National Symphony Orchestra of Ukraine at the Anvil

Boris Lyatoshynsky
Symphonic Picture: Grazhyna, Op. 58
Max Bruch
Violin Concerto No. 1 in G minor, Op. 26
Richard Strauss
Don Juan, Op.20
Franz Liszt
Mazeppa, S. 100

Aleksey Semenenko (violin)
National Symphony Orchestra of Ukraine

Volodymyr Sirenko


Reviewed by: David Truslove

Reviewed: 21 October, 2023
Venue: The Anvil, Basingstoke, Hampshire

Established in 1918, the National Symphony Orchestra of Ukraine is the country’s principal orchestra, recognised as one of the finest in Eastern Europe. As part of its nationwide UK tour, the first in 20 years, the orchestra brought to the Anvil one concerto and three symphonic poems. Fielding some 80 players, the overall sound was big boned, the sheer weight occasionally enervating. Given events still unfolding in the Ukraine (two members of the orchestra are conscripted to the military), it came as no surprise that two of the works focused on freedom from oppression.

First off was the Symphonic Ballade Grazhyna by the father of modern Ukrainian music Boris Lyatoshynsky (1895-1968). Composed in 1955 to commemorate the centenary of the death of the great Polish poet Adam Mickiewicz, the work draws on his eponymous poem concerning the mythical Lithuanian chieftainess who battled with the Order of the Teutonic Knights and was eventually killed by her enemies. It’s a graphic and emotionally charged score and was given an atmospheric traversal, violas haunting in their opening motif and brass pugnacious in the work’s climaxes. Elsewhere, polished playing underlined Lyatoshynsky’s vivid colouring, and while well-judged tempi were uppermost, Volodymyr Sirenko couldn’t disguise the work’s episodic manner.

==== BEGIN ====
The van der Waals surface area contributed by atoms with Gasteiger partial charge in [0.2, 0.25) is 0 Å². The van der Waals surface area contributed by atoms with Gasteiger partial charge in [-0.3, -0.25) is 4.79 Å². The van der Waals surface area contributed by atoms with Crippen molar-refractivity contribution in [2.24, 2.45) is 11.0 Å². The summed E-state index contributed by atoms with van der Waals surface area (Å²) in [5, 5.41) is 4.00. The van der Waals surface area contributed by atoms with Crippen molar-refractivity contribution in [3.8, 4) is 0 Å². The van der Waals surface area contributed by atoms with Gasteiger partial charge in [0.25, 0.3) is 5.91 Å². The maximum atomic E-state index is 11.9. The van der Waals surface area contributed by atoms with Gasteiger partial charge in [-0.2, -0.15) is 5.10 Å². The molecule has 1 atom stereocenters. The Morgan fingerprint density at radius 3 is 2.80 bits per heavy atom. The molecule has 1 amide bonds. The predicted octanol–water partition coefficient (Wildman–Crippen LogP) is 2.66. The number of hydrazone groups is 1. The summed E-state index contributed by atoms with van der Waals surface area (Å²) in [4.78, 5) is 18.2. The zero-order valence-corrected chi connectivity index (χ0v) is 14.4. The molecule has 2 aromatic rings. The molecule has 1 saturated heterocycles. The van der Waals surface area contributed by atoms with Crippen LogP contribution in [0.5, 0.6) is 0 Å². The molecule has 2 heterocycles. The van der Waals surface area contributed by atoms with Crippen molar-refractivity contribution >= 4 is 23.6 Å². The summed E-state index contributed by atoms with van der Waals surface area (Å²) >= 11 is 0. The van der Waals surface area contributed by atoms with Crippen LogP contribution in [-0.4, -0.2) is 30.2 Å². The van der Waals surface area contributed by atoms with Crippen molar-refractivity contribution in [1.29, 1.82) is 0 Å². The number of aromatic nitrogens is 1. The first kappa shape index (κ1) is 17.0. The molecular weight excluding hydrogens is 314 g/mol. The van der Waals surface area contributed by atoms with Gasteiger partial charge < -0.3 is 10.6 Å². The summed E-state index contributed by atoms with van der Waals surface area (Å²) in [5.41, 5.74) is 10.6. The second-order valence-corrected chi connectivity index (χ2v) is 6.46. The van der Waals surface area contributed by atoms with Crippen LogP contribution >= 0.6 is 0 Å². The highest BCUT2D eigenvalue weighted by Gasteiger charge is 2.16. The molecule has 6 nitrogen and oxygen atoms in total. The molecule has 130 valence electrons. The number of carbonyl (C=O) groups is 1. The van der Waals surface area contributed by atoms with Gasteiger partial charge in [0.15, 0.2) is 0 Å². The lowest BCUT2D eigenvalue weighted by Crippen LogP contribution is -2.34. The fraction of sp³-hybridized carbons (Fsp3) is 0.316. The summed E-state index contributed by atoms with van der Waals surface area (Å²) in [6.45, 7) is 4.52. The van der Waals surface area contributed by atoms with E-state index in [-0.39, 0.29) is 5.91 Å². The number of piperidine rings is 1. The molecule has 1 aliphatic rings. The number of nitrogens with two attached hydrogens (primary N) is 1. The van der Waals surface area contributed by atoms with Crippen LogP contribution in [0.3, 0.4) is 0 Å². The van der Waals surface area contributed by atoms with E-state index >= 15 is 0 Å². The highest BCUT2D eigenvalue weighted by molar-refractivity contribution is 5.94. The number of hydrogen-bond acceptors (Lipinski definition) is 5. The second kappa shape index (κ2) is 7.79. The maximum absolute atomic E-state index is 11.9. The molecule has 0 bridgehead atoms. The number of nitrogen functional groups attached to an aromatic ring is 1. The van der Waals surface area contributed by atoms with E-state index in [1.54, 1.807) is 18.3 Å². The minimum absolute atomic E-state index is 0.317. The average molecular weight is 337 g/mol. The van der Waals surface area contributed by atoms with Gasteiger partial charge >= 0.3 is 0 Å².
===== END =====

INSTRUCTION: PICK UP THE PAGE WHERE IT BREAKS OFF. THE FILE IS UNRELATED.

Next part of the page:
Soloist Aleksey Semenenko generated an agreeable account of Bruch’s Violin Concerto, considerate in bravura and self-communing with nothing pedestrian or sentimental. He was not the most charismatic of players, but his silvery tone caught the ear eloquently in the tender Adagio where melting intimacies and passion were equally involving. The Gypsy-influenced Finale had plenty of spirit and technical accomplishment, but Semenenko’s virtuosity was more apparent in Paganini’s Caprice in A minor, Op. 1/ 24 performed as an encore, the soloist now conspicuously more at ease.

After the interval Don Juan was given an emphatic rather than exhilarating outing. Strings were admirable for that impetuous opening flourish – Sirenko holding back this notorious entry until the audience had settled – thereafter he sustained drama and tension. Notwithstanding eloquent solo contributions from oboe and violin, more allowance could have been made for gentle expression. That said, there was no mistaking the majestic horn theme for the Don, more virile here than noble, and his leave taking was suitably measured and capped a blistering scherzando.

Liszt’s 1854 symphonic poem Mazeppa is no less flamboyant in its portrait of a terrifying ride of the Ukrainian nobleman tied naked to a horse before being set loose. It’s a tricky work to pull off, and this performance only partially succeeded in minimising its repetitions and banality, a work that prompted Debussy to describe as vulgar. This was a fiercely determined account, and while no white-knuckle ride it impressed for its commitment and energy. Mykola Lysenko’s Farewell Waltz Op, 39/1 proved to be an exhilarating encore.

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